Casey Blair is an indie bookseller who writes speculative fiction novels for adults and teens, and her weekly serial fantasy novel Tea Princess Chronicles is available online for free. She is a graduate of Vassar College and of the Viable Paradise residential science fiction and fantasy writing workshop. After teaching English in rural Japan for two years, she relocated to the Seattle area. She is prone to spontaneous dancing, exploring ancient cities around the world, wandering and adventuring through forests, spoiling cats terribly, and drinking inordinate amounts of tea late into the night.

 

Mona Awad’s Bunny is the side-eyed critique of academia we desperately need

The Sirens Review Squad is made up of Sirens volunteers, who submit short reviews of books (often fantasy literature by women authors) they’ve read and enjoyed. If you’re interested in sending us a review to run on the blog, please email us! Today, we welcome a review from Tere Mahoney on Mona Awad’s Bunny.

Bunny

Many modern novels attempt to explore identity1 in ways that are heavy-handed and moralistic. While I don’t take issue with these themes, I have often been disappointed with the execution of them in novels. However with Mona Awad’s new book Bunny, I found an author whose literary chops and subtle hand allowed me to enter into the gestalt of women’s relationships with each other, and discover how imagination can play a role in finding one’s agency in a world that capitalizes on Otherness, through isolating us from each other. It is the best novel I’ve read all year.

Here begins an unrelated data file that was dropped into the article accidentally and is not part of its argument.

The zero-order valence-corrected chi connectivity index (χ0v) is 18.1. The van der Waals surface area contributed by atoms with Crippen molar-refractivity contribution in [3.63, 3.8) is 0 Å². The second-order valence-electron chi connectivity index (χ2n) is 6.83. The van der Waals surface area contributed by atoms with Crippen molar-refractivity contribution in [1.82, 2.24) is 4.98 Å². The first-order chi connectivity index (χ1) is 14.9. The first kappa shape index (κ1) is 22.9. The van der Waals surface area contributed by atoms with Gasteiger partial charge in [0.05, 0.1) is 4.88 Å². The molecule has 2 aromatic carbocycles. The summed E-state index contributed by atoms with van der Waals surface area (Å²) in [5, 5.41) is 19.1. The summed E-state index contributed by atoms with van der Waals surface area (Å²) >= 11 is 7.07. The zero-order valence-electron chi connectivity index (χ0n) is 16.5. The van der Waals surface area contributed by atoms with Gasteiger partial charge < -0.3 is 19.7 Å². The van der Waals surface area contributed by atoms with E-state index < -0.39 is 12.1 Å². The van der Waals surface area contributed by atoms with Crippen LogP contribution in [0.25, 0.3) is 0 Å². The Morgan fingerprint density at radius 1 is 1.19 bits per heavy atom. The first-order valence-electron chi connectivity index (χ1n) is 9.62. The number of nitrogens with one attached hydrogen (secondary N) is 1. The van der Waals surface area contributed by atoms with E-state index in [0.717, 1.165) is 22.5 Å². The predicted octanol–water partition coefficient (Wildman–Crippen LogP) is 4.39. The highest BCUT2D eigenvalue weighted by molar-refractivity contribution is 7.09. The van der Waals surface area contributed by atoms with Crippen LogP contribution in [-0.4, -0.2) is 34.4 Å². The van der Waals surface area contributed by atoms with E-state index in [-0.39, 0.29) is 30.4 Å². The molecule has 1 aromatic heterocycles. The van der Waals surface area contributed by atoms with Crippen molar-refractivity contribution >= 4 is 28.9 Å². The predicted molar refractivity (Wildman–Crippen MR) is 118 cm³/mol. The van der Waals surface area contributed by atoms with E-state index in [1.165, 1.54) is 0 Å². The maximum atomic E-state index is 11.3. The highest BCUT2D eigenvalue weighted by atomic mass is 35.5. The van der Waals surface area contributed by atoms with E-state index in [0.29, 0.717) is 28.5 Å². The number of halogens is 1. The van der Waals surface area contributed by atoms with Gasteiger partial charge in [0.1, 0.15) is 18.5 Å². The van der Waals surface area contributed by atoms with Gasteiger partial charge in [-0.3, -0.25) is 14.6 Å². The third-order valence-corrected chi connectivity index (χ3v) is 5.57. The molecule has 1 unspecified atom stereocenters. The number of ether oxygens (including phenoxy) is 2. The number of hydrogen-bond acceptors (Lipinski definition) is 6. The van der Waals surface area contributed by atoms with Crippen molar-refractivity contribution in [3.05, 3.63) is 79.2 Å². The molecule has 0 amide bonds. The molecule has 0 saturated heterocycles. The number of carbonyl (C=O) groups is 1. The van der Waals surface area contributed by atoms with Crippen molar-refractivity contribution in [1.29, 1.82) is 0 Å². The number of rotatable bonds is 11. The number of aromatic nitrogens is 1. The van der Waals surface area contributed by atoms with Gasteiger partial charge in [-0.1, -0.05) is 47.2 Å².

At first I couldn’t understand how the protagonist—a poor graduate student named Samantha Heather Mackay (nod to the 1988 musical Heathers)—could fall for the shallow enticement of belonging to the mean-girl clique in her creative writing program at a fictional Ivy League university. I persevered because of the gorgeous descriptive language and biting wit, and the fact that I began to suspect that the phantasmagorical Alice-in-Wonderland-like weird and disturbing events playing out weren’t real, but actually metaphorical—imagination run amok, as it were. No spoilers, but I will say that Awad presents us with characters who will stop at nothing to gain entrance to—or maintain—their membership in the upper echelons of writerly elitism. Everybody gets blood on their hands.

The treatment of Awad’s twee female foursome (all having named themselves a homogeneous Bunny) are given little individual character development or depth. They are instead the “blob of peach-colored flesh wearing a pastel rainbow dress.” This group of antagonists (perhaps significantly a group of white women) is a symbol of a well-established competitive femininity that moves in packs and takes no prisoners. As Awad develops them throughout the novel we discover why and how this kind of femininity is systemically sustained in our society, making us our own worst enemies sometimes. Says Samantha,